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PERSPECTIVE article

Front. Genet., 16 March 2018 | https://doi.org/10.3389/fgene.2018.00083

Adjusting for Batch Effects in DNA Methylation Microarray Data, a Lesson Learned

  • 1BC Children’s Hospital Research Institute, Vancouver, BC, Canada
  • 2Department of Medical Genetics, University of British Columbia, Vancouver, BC, Canada
  • 3Department of Obstetrics and Gynaecology, University of British Columbia, Vancouver, BC, Canada

It is well-known, but frequently overlooked, that low- and high-throughput molecular data may contain batch effects, i.e., systematic technical variation. Confounding of experimental batches with the variable(s) of interest is especially concerning, as a batch effect may then be interpreted as a biologically significant finding. An integral step toward reducing false discovery in molecular data analysis includes inspection for batch effects and accounting for this signal if present. In a 30-sample pilot Illumina Infinium HumanMethylation450 (450k array) experiment, we identified two sources of batch effects: row and chip. Here, we demonstrate two approaches taken to process the 450k data in which an R function, ComBat, was applied to adjust for the non-biological signal. In the “initial analysis,” the application of ComBat to an unbalanced study design resulted in 9,612 and 19,214 significant (FDR < 0.05) DNA methylation differences, despite none present prior to correction. Suspicious of this dramatic change, a “revised processing” included changes to our analysis as well as a greater number of samples, and successfully reduced batch effects without introducing false signal. Our work supports conclusions made by an article previously published in this journal: though the ultimate antidote to batch effects is thoughtful study design, every DNA methylation microarray analysis should inspect, assess and, if necessary, account for batch effects. The analysis experience presented here can serve as a reminder to the broader community to establish research questions a priori, ensure that they match with study design and encourage communication between technicians and analysts.

Introduction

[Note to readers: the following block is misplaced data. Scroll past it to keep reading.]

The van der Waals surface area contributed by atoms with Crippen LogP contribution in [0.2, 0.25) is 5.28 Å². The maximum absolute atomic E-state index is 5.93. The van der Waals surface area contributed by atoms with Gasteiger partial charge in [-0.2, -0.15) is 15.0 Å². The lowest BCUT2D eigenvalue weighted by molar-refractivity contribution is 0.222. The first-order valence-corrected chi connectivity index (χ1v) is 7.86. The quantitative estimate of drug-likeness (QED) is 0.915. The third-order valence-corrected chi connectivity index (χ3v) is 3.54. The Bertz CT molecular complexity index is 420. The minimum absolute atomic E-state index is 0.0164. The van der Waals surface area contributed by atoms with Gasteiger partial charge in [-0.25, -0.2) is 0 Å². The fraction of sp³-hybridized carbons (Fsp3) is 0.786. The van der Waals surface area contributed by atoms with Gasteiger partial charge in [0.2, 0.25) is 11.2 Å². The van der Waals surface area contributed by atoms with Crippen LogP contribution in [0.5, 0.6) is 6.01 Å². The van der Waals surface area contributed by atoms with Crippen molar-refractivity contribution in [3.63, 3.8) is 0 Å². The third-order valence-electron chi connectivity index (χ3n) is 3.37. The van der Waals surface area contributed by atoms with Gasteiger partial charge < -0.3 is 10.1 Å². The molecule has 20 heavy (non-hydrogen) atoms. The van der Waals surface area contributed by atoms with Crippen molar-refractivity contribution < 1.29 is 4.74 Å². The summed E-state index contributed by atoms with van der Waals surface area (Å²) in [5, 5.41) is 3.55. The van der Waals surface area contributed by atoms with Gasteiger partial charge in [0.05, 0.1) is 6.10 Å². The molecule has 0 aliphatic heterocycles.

Advances in large-scale genomic technologies make it relatively easy for investigators to generate “big data” to explore a range of novel biological questions. Given the cost of such experiments and susceptibility to p-hacking (i.e., mining data until a significant result is achieved) (Nuzzo, 2014), it is important to establish appropriate study design a priori, including both the experimental setup as well as data analysis approach. Pilot studies give researchers such an opportunity; to determine effect size, develop processing pipelines and statistical analyses, produce preliminary data for grant applications, and ultimately assess whether an experiment warrants commitment of additional time and resources. Through a recent pilot study using a popular DNA methylation (DNAm) microarray platform, our group learned an unanticipated lesson, with implications for those who process and analyze DNAm microarray data.

The Illumina Infinium HumanMethylation450 BeadChip (450k array) (Bibikova et al., 2009) has been employed to assess DNAm in close to 1000 experimental series listed in NCBI’s GEO (the Gene Expression Omnibus, see GPL13534) (Edgar et al., 2002), making it the dominant platform for EWAS. This microarray uses oligonucleotide probes to assess the level of methylation in bisulfite-converted DNA at more than 450,000 CpG sites throughout the human genome. The platform accommodates measurement of 12 samples on a single “chip,” organized into two columns of six rows. Like other microarrays, the 450k array has been found to be subject to batch effects [i.e., technical – as opposed to biological – sources of data variation (Leek et al., 2010)] due to for example, the processing of samples on different days, use of different reagent lots or the distribution of samples across chips (Harper et al., 2013; Michels et al., 2013; Mill and Heijmans, 2013; Lehne et al., 2015). Adding batch variables into statistical models or removing batch signal prior to hypothesis testing are two of the approaches used to account for unwanted technical signal (Nygaard et al., 2016). However, several groups have cautioned that some methods used to adjust high-throughput data for batch effects can introduce false biological signal (Harper et al., 2013; Buhule et al., 2014; Nygaard et al., 2016).

In a 2014 issue of this journal, Buhule et al. (2014), describe an experience with the bioinformatic tool ComBat to remove chip- and row-effects from 450k data generated from the blood of lean and obese men. In the initial study, termed “sample one,” all lean samples were run on the same four 450k chips while all obese samples were run on another four 450k chips; in other words, the biological variable of interest (obese vs. lean) was completely confounded with a technical variable (chip). Before batch correction, 25,650 sites (FDR < 0.05) were identified as differentially methylated between lean and obese individuals, but this increased to 94,191 sites after batch correction. Suspicious of these results, the authors regenerated their data using a stratified randomization design that distributed obese and lean samples equally across 450k chips (“sample two”). With this balanced study design, no sites were differentially methylated between lean and obese patients before or after ComBat batch correction, indicating that (i) sites identified as differentially methylated in sample one were due to batch effects and (ii) applying ComBat to an unbalanced study design can introduce false signal.